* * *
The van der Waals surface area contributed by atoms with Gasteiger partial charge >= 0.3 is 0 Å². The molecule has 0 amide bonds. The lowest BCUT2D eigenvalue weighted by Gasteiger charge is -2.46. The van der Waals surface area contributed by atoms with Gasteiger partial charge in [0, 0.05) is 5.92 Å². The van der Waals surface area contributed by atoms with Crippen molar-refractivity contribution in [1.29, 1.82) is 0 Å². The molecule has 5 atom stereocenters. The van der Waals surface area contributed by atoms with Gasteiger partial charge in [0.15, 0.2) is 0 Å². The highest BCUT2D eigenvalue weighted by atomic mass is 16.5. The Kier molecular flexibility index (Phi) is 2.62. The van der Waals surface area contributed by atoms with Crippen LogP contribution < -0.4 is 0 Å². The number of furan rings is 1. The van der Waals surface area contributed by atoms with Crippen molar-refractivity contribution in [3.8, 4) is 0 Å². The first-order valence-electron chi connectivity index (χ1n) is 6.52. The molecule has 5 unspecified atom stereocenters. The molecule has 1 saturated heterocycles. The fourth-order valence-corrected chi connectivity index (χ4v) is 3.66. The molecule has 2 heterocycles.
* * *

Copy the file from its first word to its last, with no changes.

The van der Waals surface area contributed by atoms with Gasteiger partial charge >= 0.3 is 0 Å². The molecule has 0 amide bonds. The lowest BCUT2D eigenvalue weighted by Gasteiger charge is -2.46. The van der Waals surface area contributed by atoms with Gasteiger partial charge in [0, 0.05) is 5.92 Å². The van der Waals surface area contributed by atoms with Crippen molar-refractivity contribution in [1.29, 1.82) is 0 Å². The molecule has 5 atom stereocenters. The van der Waals surface area contributed by atoms with Gasteiger partial charge in [0.15, 0.2) is 0 Å². The highest BCUT2D eigenvalue weighted by atomic mass is 16.5. The Kier molecular flexibility index (Phi) is 2.62. The van der Waals surface area contributed by atoms with Crippen LogP contribution < -0.4 is 0 Å². The number of furan rings is 1. The van der Waals surface area contributed by atoms with Crippen molar-refractivity contribution in [3.8, 4) is 0 Å². The first-order valence-electron chi connectivity index (χ1n) is 6.52. The molecule has 5 unspecified atom stereocenters. The molecule has 1 saturated heterocycles. The fourth-order valence-corrected chi connectivity index (χ4v) is 3.66. The molecule has 2 heterocycles.